Author: Mike Denault
Title: Stone Cold: A Vampire Novel
Publisher: First Line (2011)
Disclaimer: Copy received for review purposes.
My rating: 2 of 5 stars
“Damien Magneson's life is anything but normal. He is part of an innocent vampire family, helping to promote peace, all while secretly working alongside the local government to track and eliminate supernatural threats that may harm society. However, when Damien meets target Aderra Fayre, who is part of a potentially sought-out and labeled family of serial killers, he feels he must protect her. Damien's life changes dramatically, now living in a world filled with constant drama, violence and sacrifice.” GoodReads’ blurb
A vampire novel? Of course I had to read and review it!
I’m still trying to figure out Stone Cold, really. I know it didn’t grip me, and I know why, but I can’t shake the feeling that the book doesn’t know which age range it’s aiming for. It might have turned out better if it had been more clearly geared towards middle grade, which is the only place I’d be comfortable with the storyline, and in that case the things that nagged at me might not be so bad.
Then again, there’s some stuff that I need to point out either way. Here I go:
The thing that held me back from completely immersing myself in Stone Cold was, first, Damian himself. I love a male lead, but I ask the same thing I ask of any lead: that he acts. That there’s some king of logic to his reactions. That his feelings are consistent and not stemming from a sheer desire of being contrary. From the first scene, he has an indecisive streak that, in my mind, didn’t let go of him through the whole story.
As always, let me illustrate with an example from the first chapter to avoid spoilers: Damian and his sister and pursuing a mark. They’re waiting for him outside the building. When the man comes out, Damian starts reading the files on him and then goes to confront him. He calls out, makes himself visible, tries to buy time. I assume that it’s because he has a plan to enact with his sister, but no: after much doubting –and after giving himself away- he knows he needs to fight. And he freezes. Why? I don’t know. His sister intervenes, taking Damian by surprise, and gets hurt. Damian is still thinking a lot, doing nothing. Then, after the villain gives a little speech, Damian jumps in and kills the bad guy.
So: shouldn’t he have read the files earlier? If he planned to fight alone, why does he wait? If the man wasn’t alone, shouldn’t they wait? If they’re going to attack, shouldn’t they, well, attack instead of asking for a job?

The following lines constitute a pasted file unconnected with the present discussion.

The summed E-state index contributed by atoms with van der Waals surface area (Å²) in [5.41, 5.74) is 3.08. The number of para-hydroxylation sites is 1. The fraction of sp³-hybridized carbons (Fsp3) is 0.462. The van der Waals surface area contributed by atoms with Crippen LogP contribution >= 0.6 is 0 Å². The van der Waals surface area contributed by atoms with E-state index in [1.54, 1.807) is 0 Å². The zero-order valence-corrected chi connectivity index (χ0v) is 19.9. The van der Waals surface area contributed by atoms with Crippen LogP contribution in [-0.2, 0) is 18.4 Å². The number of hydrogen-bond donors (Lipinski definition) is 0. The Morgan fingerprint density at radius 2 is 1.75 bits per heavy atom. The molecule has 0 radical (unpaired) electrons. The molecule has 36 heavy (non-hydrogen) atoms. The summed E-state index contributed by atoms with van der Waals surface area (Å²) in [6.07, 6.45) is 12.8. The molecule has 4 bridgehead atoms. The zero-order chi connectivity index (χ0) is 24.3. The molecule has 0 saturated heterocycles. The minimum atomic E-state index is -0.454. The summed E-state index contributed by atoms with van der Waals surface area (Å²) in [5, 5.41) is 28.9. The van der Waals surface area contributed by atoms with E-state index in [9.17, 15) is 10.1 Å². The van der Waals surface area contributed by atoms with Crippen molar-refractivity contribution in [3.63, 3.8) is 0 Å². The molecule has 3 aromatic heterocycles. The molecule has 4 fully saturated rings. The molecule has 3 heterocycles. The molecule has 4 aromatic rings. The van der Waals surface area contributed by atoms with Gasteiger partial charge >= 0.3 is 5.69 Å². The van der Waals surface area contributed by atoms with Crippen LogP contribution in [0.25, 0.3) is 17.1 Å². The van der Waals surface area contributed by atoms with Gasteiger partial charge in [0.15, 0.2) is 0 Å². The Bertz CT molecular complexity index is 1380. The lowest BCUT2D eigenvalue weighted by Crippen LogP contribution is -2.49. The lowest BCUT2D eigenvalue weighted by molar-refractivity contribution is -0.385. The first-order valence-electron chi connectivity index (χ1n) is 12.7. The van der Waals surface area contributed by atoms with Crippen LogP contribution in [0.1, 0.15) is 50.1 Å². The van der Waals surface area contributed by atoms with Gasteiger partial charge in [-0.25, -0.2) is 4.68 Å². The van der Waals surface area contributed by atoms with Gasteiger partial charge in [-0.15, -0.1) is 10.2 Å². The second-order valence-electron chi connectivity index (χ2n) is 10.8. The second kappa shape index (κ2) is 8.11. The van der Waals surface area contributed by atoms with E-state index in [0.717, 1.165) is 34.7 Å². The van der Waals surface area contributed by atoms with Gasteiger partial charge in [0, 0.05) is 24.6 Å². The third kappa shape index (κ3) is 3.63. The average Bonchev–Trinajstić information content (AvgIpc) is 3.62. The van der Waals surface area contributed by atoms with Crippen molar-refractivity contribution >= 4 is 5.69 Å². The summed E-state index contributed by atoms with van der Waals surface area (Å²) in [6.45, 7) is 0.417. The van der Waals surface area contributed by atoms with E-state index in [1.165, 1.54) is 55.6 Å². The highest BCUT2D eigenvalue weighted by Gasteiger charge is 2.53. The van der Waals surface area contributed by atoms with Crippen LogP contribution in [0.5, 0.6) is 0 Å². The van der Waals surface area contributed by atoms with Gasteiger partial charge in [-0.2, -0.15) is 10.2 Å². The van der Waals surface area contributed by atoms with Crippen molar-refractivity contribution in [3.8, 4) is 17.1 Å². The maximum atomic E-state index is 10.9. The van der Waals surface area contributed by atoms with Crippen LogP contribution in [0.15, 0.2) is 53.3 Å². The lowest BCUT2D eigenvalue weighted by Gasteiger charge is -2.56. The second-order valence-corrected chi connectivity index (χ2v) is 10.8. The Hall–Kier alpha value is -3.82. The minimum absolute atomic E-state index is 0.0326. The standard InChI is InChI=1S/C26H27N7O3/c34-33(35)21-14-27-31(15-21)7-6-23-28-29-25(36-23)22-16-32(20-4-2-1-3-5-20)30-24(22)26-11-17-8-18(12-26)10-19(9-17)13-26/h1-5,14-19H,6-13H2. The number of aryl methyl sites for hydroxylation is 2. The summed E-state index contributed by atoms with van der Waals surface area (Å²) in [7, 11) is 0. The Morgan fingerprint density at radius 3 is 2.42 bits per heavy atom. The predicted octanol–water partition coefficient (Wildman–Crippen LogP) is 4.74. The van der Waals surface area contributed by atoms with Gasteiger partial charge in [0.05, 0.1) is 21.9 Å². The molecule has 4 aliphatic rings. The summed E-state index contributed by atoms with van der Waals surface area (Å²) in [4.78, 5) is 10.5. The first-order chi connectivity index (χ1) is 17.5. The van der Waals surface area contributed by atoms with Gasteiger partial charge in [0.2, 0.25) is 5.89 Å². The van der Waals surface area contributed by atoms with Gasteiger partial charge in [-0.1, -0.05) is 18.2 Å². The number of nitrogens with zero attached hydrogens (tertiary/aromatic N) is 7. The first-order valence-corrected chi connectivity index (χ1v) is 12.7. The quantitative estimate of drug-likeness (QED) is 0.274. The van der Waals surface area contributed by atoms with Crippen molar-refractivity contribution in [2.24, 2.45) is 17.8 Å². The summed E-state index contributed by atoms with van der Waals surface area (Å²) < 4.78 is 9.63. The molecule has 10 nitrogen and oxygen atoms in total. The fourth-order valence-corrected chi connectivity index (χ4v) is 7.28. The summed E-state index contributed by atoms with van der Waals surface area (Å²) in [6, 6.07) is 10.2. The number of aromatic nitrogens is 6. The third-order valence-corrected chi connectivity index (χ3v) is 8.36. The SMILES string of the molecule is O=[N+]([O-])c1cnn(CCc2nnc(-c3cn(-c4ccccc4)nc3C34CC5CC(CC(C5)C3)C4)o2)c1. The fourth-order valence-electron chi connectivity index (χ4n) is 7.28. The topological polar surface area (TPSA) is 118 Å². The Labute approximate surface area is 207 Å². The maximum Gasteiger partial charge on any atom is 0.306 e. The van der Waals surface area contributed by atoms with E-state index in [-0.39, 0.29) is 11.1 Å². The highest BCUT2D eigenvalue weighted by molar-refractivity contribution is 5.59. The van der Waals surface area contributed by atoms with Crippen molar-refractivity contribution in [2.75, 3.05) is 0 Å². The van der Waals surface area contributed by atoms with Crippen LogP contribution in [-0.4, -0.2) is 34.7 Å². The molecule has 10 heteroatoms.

That’s why I couldn’t connect with his personality. It wasn’t only indecisive: it felt a bit too cardboard-like, as if he were guiding us through a set of events that must happen just because.
Still, that’d have been okay. Not good, but okay. What killed me – and what I think will kill you too – is the fact that the story is told in first person point of view, by Damian... and he proceeds to relate events where he’s not present and of which he shouldn’t be aware. Another earlier chapters example:
A journalist trying to get a scoop on the vampires comes to the hospital where the sister ended up. Damian is arguing with his parents, then he runs into the woman while on his way to the toilet, and finally leaves. And then he tells us how this very tricky journalist went to ask questions to the reception desk, how she waited until the nurses were gone, and how she grabs something since the info isn’t under locks. The fact that this scene wraps up with a “little did I know” clause only made me cringe harder. And this switching between Damian’s point of view and the happenings with the journalist just kept coming, all of them equally, seamlessly flowing together.
I could talk about some other stuff, like the cast or the way, somehow, the vampire boys (who should be quite old, even if I still haven’t figured out how much) decide to get into an even greater mess that might destroy their whole family in order to fix a mess that shouldn't have happened anyway. But I think you can already get the idea.
So... Not recommended. Not until it undergoes some serious editing. If you like vampire books, there’re a hundred titles I’d direct you to first.